Negro Project 2.0: Margaret Sanger’s Abortion Legacy Lives On

Opinion   |   Ryan Bomberger   |   Jul 25, 2011   |   11:39AM   |   Washington, DC

Last week’s NPR interview on “Tell Me More” really should be called “Tell Me Less”. Their heavy editing of only The Radiance Foundation’s perspective, while preserving every word spoken by Reverend Carlton Veazey,revealed NPR’s typical liberal bias and uninformed defense of Planned Parenthood. The Religious Coalition for Reproductive Choice CEO’s closing remarks (nearly two minutes versus mine which were cut down to 15 seconds) were just a continuation of pro-abortion histrionics by the historically challenged.

Veazey was unwilling to address the epidemic of abortion in the black community, even denying Planned Parenthood’s entire history rooted in the racist pseudoscience of eugenics. He played the role so clearly defined by Margaret Sanger’s original Negro Project back in 1939, using black pastors to propagandize on her behalf. Margaret Higgins Sanger Slee was a grand manipulator and strategist, with a veritable war chest from her second husband, Noah Slee, an oil tycoon.

Many of her aggressive and repulsive eugenics-based efforts were funded by organizations sympathetic with her Birth Control crusade. One of those population control entities was the Ford Foundation, which also funds the Religious Coalition for Reproductive Choice (RCRC) and pro-abortion activist groups like SisterSong, both staunch defenders of Planned Parenthood. Money was never an obstacle for Sanger and her fellow eugenicists. However, ideological resistance, rooted in Christian faith, was.

She needed the help of black ministers to overcome the vehement opposition to birth control targeted at the black community, proposing it would eliminate poverty. We know now, of course, that birth control policies have never reduced poverty because they offer no moral construct to healthy behavior especially by encouraging promiscuity over marriage fidelity.

Sanger wrote in her book, The Women Rebel: “Marriage laws abrogate the freedom of woman by enforcing upon her a continuous sexual slavery and a compulsory motherhood.”  She loathed the institution of marriage, but ministers were quick to overlook this and voluminous evidence of her acrimony toward Christianity. In typical hypocritical form, Sanger further writes: “Marriage, which is a personal agreement between a man and a woman, should be no concern of the State or of the Church.” This from a woman who actively campaigned for state-funded forced sterilizations, licensing couples for reproduction, “farms” to segregate people considered “unfit” for procreation and recruited Church ministers to further her crusade.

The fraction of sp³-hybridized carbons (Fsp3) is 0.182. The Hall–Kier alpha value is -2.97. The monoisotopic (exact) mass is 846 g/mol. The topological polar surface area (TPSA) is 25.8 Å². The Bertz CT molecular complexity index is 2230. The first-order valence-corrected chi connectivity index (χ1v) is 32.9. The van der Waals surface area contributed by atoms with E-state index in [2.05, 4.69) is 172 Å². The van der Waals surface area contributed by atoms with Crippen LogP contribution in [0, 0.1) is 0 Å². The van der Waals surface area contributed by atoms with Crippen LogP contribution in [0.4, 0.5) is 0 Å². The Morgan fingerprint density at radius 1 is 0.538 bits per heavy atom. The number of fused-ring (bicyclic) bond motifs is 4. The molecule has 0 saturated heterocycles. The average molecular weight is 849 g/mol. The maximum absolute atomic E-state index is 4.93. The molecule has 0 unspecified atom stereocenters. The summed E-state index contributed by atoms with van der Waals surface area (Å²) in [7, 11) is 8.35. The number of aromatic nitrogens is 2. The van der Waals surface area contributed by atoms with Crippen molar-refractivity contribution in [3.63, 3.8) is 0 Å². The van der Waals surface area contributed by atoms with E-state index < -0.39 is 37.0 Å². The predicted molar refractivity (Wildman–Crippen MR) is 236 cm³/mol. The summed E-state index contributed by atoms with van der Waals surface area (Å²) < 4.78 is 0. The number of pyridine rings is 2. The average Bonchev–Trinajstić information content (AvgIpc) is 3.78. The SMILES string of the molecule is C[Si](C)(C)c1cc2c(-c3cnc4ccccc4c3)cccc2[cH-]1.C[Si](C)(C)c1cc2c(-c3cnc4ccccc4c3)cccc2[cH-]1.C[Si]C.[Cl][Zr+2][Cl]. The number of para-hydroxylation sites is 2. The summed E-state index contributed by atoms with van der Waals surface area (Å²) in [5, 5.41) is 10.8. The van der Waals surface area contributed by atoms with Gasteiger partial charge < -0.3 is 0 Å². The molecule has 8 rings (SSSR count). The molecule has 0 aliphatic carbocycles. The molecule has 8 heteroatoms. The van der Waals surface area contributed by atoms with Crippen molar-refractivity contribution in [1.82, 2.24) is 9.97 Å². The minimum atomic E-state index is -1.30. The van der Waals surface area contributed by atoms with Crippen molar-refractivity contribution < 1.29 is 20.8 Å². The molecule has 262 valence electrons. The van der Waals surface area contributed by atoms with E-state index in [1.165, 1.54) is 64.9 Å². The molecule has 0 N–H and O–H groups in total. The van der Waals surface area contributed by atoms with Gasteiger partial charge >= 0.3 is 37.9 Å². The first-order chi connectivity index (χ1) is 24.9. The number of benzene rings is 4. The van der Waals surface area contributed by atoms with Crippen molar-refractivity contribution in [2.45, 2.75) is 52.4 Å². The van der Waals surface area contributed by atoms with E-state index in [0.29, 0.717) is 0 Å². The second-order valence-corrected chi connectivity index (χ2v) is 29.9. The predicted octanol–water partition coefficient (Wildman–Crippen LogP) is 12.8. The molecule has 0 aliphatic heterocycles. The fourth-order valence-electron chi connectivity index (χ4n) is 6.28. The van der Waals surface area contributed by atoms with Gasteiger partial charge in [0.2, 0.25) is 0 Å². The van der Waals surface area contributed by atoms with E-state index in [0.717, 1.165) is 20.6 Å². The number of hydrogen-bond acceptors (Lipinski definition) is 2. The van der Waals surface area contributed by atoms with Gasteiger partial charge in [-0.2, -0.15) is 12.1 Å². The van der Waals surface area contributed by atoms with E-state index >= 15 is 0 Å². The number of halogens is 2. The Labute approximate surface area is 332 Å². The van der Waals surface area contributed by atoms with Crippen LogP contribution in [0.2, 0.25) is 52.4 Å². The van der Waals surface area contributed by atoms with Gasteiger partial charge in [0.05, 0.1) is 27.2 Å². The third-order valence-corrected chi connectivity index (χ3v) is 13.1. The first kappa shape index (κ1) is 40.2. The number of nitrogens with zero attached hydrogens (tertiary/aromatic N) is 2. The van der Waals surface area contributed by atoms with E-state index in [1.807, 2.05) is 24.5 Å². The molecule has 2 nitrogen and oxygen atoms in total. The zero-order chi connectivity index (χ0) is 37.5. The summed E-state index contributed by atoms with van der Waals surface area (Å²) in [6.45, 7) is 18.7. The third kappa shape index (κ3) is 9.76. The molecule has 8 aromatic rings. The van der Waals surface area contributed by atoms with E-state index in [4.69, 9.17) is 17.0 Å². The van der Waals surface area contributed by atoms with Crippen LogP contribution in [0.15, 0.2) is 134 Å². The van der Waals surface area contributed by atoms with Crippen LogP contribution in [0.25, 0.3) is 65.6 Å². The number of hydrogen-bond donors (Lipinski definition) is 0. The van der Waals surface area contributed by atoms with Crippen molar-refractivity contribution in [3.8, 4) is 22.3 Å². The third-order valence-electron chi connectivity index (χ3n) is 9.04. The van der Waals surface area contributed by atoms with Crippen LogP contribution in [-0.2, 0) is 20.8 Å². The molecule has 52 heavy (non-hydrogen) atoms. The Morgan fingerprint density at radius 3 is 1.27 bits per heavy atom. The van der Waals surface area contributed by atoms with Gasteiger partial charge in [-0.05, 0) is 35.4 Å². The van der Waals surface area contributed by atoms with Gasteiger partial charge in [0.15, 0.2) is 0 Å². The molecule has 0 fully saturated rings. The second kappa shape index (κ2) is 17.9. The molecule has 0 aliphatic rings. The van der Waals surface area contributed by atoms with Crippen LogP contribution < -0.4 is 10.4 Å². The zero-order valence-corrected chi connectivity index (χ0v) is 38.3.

Adam Clayton Powell Sr., of the New York Abyssinian Baptist Church, was the first influential black pastor to open the doors to this depraved and duplicitous ideology, allowing Planned Parenthood’s founder to preach her eugenics-infused religion. Her Birth Control Review periodicals and numerous writings, including The Pivot of Civilization, made no secret about her goals of severely reducing or eliminating the birth rate of poorer blacks.

“Birth control itself, often denounced as a violation of natural law, is nothing more or less than the facilitation of the process of weeding out the unfit, of preventing the birth of defectives or of those who will become defectives,” Margaret Sanger declared in Chapter 18 of her book, Women and the New Race.

Thank goodness she had nothing to say about the birth of Martin Luther King, Sr, who was born into poverty in a family of sharecroppers with nine children.

Planned Parenthood found its greatest public relations ally in Dr. Martin Luther King, Jr., America’s most revered civil rights minister, donning him with their inaugural Margaret Sanger annual award. King never knew that his desire to reduce poverty among black Americans, in part through birth control, would become enmeshed in the black community’s number one killer. Planned Parenthood and its minister allies justify today’s form of birth control—abortion—for any reason and at any cost.  Veazey calls abortion a “God-given right”, and in his recent NPR debate with me, denounced me for being part of the “religious right”, although I never mentioned religion throughout the entire discussion.

We’re a society that loves to quickly categorize people and simplistically label what requires more complex thought and explanation. However, when it comes to the issue of abortion, I’d rather be part of the religious right, any day, than part of the religious wrong.

Reverend Carlton Veazey has more access to historical data and health-related statistics than Dr. King could have ever imagined. Abortion has never mitigated poverty. It has never reduced healthcare disparities, and it doesn’t increase anyone’s access to real healthcare. Yet he chooses to remain in the dark, intellectually and morally, pulling thousands of others into the abyss of ignorance. Perhaps his annual salary of $182,784 for 5 hours/week of work, according to his RCRC’s own 990 form filed with the IRS, explains this abject willingness to deceive.

Regardless of his motives, Veazey and so many other pastors, politicians and community leaders named in the National Black Prolife Coalition’s new video, “NUMBER ONE KILLER”, are merely part of The Negro Project 2.0.